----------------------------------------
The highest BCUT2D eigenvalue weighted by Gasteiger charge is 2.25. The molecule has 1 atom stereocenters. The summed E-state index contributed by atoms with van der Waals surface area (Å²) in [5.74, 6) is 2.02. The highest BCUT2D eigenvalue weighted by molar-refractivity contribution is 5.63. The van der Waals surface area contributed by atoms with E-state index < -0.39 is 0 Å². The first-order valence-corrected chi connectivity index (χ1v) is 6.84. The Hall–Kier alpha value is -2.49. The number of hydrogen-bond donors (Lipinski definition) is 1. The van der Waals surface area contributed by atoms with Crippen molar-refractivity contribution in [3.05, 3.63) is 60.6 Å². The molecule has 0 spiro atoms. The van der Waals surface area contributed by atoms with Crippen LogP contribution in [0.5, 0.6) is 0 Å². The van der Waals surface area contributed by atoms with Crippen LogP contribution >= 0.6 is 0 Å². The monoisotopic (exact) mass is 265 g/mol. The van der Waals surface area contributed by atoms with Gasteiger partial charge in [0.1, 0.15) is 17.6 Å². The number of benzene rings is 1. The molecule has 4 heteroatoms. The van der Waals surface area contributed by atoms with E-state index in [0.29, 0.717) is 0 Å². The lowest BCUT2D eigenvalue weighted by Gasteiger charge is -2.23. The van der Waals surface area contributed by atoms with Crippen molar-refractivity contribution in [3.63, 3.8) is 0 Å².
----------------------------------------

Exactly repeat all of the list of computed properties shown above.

The highest BCUT2D eigenvalue weighted by Gasteiger charge is 2.25. The molecule has 1 atom stereocenters. The summed E-state index contributed by atoms with van der Waals surface area (Å²) in [5.74, 6) is 2.02. The highest BCUT2D eigenvalue weighted by molar-refractivity contribution is 5.63. The van der Waals surface area contributed by atoms with E-state index < -0.39 is 0 Å². The first-order valence-corrected chi connectivity index (χ1v) is 6.84. The Hall–Kier alpha value is -2.49. The number of hydrogen-bond donors (Lipinski definition) is 1. The van der Waals surface area contributed by atoms with Crippen molar-refractivity contribution in [3.05, 3.63) is 60.6 Å². The molecule has 0 spiro atoms. The van der Waals surface area contributed by atoms with Crippen LogP contribution in [0.5, 0.6) is 0 Å². The van der Waals surface area contributed by atoms with Crippen LogP contribution >= 0.6 is 0 Å². The monoisotopic (exact) mass is 265 g/mol. The van der Waals surface area contributed by atoms with Gasteiger partial charge in [0.1, 0.15) is 17.6 Å². The number of benzene rings is 1. The molecule has 4 heteroatoms. The van der Waals surface area contributed by atoms with E-state index in [0.29, 0.717) is 0 Å². The lowest BCUT2D eigenvalue weighted by Gasteiger charge is -2.23. The van der Waals surface area contributed by atoms with Crippen molar-refractivity contribution in [3.63, 3.8) is 0 Å².